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Personnel Managers Sceptical About Germany’s New Pay Transparency Act

Summary:
German personnel managers are sceptical about the new Pay Transparency Act, according to the results of the quarterly survey by Randstad and the ifo Institute. In response to the question of whether the law is an effective measure for lowering wage differences between men and women, 45 percent of the personnel managers responded: “Don’t know,” while 42 percent responded negatively and just 13 percent gave a positive reply. The rejection rate rises with company size. The law applies as of 6 January for firms with 200+ employees. There is nevertheless a great deal of uncertainty over the scope of its application. A good quarter of personnel managers stated that they did not know whether their company is even affected by the law.

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German personnel managers are sceptical about the new Pay Transparency Act, according to the results of the quarterly survey by Randstad and the ifo Institute. In response to the question of whether the law is an effective measure for lowering wage differences between men and women, 45 percent of the personnel managers responded: “Don’t know,” while 42 percent responded negatively and just 13 percent gave a positive reply. The rejection rate rises with company size.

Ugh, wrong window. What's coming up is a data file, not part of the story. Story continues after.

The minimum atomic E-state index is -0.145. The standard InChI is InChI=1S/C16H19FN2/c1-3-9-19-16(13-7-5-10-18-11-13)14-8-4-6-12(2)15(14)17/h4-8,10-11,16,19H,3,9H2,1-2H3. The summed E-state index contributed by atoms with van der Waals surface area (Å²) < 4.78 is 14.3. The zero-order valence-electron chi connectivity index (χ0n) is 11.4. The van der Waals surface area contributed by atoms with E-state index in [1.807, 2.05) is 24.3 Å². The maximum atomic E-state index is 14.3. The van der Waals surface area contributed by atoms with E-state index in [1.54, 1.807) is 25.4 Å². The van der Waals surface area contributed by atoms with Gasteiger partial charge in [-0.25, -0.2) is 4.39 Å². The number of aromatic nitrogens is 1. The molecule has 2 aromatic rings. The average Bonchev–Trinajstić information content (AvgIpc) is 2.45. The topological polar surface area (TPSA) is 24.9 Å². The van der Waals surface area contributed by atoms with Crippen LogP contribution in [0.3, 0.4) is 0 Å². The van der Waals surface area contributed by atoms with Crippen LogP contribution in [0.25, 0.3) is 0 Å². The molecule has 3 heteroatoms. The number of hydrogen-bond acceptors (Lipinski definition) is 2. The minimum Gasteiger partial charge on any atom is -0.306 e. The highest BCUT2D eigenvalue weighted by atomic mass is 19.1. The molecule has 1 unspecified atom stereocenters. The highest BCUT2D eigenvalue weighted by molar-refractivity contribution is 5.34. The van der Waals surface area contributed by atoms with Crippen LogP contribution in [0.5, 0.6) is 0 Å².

The law applies as of 6 January for firms with 200+ employees. There is nevertheless a great deal of uncertainty over the scope of its application. A good quarter of personnel managers stated that they did not know whether their company is even affected by the law.

To identify the causes of wage differences, personnel managers were also asked about wage inequality in general in their companies. Half of them stated that pay differences did exist between employees performing similar tasks and holding comparable positions in their companies. Almost half of them did not see any wage differences, while two percent were unsure. The primary employee-related reasons for wage differences were cited by personnel managers as professional experience (43 percent), performance (36 percent), as well as education (18 percent).

Around 1,000 personnel managers participated in the survey.

Clemens Fuest
Clemens Fuest took over from Hans Werner Sinn as chairman of the IFO Institute in April 2016. He is professor at the Faculty of Economics of the University of Munich.

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